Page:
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Have All Your Friends Paired Up?


Are all (absolutely all!) of your friends paired off? Follow this wise advice.

By Rachel Greenwald

ou know the drill: It’s Saturday night, and you’re playing third or fifth wheel yet again. Your well-meaning married friend has just made yet another unintentionally condescending remark about how awful it is to be single. Watching your coupled-up pals canoodle, you’re left wondering, “Am I unlovable? Why them and not me?” It’s rough when all your friends have dates or mates or spouses, and you’re the only one left single. If you’re singing those “One is the loneliest number” blues, take comfort that your attitude—and situation—can change with four quick steps:

Step 1: Stay optimistic
From coaching thousands of single people, I can tell you that your biggest challenge now is not to lose hope. When everyone around you is paired off, it’s normal to
Happy couples usually adore playing matchmaker for their single friends. They want everyone else to join The Club.
feel like it will never happen to you—but that attitude becomes a self-fulfilling prophecy. Take a break from dating for a few weeks, do something that (or visit someone who) makes you feel good about yourself, make a list of 10 reasons why you like yourself, then list 10 reasons why you’re a great catch, then jump back into the singles scene with your new attitude.

Step 2: Get new buddies
Of course you’d never dump your old friends, but it’s time to branch out and find some new single buddies to keep you circulating. Notice that I use the word “buddies” rather than “friends.” Buddies are single pals with whom you can have a drink or attend an event or party; the folks you call on a Friday afternoon to ask, “What’s going on this weekend?” They don’t have to be your intimate confidante or love the same books as you do. They just need to be fun, single, and active people who can help you meet new people and commiserate about the ups and down of being single.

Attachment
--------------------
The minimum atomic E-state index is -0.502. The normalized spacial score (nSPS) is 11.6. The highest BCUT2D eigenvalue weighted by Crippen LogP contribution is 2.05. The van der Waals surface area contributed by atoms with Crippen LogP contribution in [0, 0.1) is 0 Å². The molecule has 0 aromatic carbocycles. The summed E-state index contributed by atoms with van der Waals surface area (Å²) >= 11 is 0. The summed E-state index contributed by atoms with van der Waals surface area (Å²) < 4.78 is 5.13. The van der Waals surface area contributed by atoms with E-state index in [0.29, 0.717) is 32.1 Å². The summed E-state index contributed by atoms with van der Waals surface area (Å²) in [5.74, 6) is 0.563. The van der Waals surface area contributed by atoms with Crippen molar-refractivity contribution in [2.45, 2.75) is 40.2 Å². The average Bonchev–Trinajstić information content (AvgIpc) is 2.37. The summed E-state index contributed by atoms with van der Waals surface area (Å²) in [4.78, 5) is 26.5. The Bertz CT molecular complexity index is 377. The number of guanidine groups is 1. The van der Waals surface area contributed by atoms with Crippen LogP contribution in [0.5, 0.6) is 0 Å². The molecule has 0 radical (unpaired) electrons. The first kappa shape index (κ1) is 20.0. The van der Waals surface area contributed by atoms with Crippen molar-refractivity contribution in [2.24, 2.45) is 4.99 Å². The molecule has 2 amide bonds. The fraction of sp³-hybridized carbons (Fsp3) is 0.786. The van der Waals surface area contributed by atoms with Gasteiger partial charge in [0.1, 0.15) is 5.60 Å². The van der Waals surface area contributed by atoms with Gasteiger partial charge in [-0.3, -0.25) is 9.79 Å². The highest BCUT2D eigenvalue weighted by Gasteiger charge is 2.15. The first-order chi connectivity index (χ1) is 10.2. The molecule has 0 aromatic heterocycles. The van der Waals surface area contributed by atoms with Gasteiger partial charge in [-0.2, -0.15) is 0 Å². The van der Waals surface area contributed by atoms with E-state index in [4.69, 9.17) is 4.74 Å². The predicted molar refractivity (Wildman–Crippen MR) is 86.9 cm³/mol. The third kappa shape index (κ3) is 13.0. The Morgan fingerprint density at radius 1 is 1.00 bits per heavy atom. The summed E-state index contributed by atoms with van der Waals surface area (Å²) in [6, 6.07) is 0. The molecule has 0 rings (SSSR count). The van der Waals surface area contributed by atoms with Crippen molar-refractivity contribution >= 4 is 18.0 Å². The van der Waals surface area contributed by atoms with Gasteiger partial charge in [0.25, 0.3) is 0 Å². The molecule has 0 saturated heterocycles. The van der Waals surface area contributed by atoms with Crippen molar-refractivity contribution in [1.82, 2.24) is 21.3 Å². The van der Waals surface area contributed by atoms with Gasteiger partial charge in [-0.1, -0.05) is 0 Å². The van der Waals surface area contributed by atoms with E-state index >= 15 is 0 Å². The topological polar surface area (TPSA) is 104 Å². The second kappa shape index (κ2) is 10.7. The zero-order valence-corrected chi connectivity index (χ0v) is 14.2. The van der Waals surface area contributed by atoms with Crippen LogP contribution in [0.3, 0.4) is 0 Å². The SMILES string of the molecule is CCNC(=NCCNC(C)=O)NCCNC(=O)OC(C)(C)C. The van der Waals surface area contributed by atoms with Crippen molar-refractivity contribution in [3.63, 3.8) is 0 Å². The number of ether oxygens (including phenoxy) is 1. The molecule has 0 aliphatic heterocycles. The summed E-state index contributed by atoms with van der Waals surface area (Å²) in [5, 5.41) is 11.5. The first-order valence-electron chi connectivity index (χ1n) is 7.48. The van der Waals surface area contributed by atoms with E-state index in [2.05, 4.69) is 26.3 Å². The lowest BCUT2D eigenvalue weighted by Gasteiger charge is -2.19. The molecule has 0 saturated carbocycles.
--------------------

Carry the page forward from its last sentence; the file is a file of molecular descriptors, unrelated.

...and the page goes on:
To find these new buddies, ask everyone you know—your colleagues, your neighbors, your real-estate agent, your married friends—to introduce you to their same-gender single friends. (Same-gender buddies are best, so there’s no confusion about whether you’re on a romantic date.) It’s ironic, but the search for a buddy is similar to the search for a mate: It’s about networking, joining new groups, and striking up conversations with someone who catches your eye. Most importantly, be very proactive. Set a goal to meet one new single buddy per week, and really work towards achieving it.

Step 3: Have a party
Nothing helps you network and meet new people better than throwing your own party. The key: When you invite people, be sure to say “Bring your friends!” If your home isn’t big enough, co-host with a friend who lives in a bigger space or
Don't be afraid to say, “Hey, not that it isn’t fun hanging out with you two lovebirds, but who can you fix me up with?”
have the party in an event room at a restaurant, gallery or even an ice-skating rink. The primary goal of the party is to meet single buddies who will increase your network, accompany you to events or restaurants, and provide an alternative to being third wheel with your coupled-up friends. (In a 2004 “exit poll” among my no-longer-single clients, a whopping 72 percent reported they met a new single buddy at a party they hosted, someone who was later instrumental in their meeting their future mate.)

The secondary party goal is about enriching your life: bringing together interesting people, preparing and enjoying great food, and reminding yourself that being single doesn’t mean being lonely.

Step 4: Leverage those couples!
Happy couples usually adore playing matchmaker for their single friends. They want everyone else to join The Club. And that’s good news for you! In fact, when all your friends are coupled-up, your network automatically doubles: You now have your friend’s new mates in your circle, and they each might have a few fix-ups for you. But remember, you have to ask them directly for fix-ups (they’re not mind-readers). You will not sound desperate, I promise. I just coached a woman last week who reported that she was eating Chinese take-out with her friend and her friend’s live-in boyfriend and boldly said to them, “Hey, not that this isn’t fun hanging out with you two lovebirds, but who can you fix me up with?” Within a week, she was introduced to Mr. I-Think-He’s-The-One. It can work for you, too!


Rachel Greenwald is the author of the New York Times best-selling book Find a Husband After 35 Using What I Learned at Harvard Business School. She is also a dating coach and matchmaker. She is a frequent guest on The Today Show and has been featured in dozens of magazines from Oprah to People. Her website is www.findahusbandafter35.com.
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